The Harris Tweed Authority, the custodian of the historic Scottish Harris Tweed fabric, has ordered high street retailer Zara to change the descriptions of one of the garments on its website.
According to reports, the Harris Tweed Authority told ITX Fashion, Zara’s online trading arm, to stop describing one particular item as a “Harris Tweed Blazer”, as it was not labelled as such on the actual garment and didn’t actually use the official Harris Tweed.
The Harris Tweed Authority said that ITX had broken the law because it hadn’t actually used the Harris Tweed fabric.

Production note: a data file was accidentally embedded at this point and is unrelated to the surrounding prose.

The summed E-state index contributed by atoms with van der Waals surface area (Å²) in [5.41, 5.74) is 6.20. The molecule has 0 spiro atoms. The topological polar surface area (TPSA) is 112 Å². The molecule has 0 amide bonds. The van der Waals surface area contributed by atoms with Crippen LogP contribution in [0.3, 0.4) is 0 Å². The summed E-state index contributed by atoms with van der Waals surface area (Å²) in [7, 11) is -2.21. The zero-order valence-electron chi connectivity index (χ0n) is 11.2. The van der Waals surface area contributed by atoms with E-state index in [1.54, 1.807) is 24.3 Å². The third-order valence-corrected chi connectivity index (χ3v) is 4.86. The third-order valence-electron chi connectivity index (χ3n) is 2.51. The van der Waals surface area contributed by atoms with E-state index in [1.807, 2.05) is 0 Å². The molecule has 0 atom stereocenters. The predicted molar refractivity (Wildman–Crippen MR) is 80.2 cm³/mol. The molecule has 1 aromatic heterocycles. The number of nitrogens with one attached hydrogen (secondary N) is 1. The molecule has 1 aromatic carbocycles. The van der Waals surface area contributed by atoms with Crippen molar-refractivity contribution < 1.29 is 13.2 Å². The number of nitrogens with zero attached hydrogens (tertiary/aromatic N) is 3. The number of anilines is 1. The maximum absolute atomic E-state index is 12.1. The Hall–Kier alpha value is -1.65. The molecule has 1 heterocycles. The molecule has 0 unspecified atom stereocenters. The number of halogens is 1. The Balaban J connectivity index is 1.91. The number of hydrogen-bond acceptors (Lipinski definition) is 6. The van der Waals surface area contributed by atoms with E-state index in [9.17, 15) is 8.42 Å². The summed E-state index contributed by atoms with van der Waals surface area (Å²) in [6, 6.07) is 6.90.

The Harris Tweed Act, passed in 1993 to safeguard the Harris Tweed industry, defines Harris Tweed as cloth that has been handwoven by the islanders of Lewis, Harris, Uist and Barra in their homes, using pure virgin wool that has been dyed and spun in the Outer Hebrides.
“We have a legal remit to protect and safeguard the historic fabric which is now synonymous with Scotland,” said Lorna Macaulay chief executive of the Harris Tweed authority.
“The values of quality, beauty, skill and craft are embodied in the trademark and provide assurance for our customers that their Harris Tweed is genuine. Therefore we will never hesitate to challenge misuse of the name.”
The authority added that the actions of ITX had been an “oversight” and was not “deliberate”.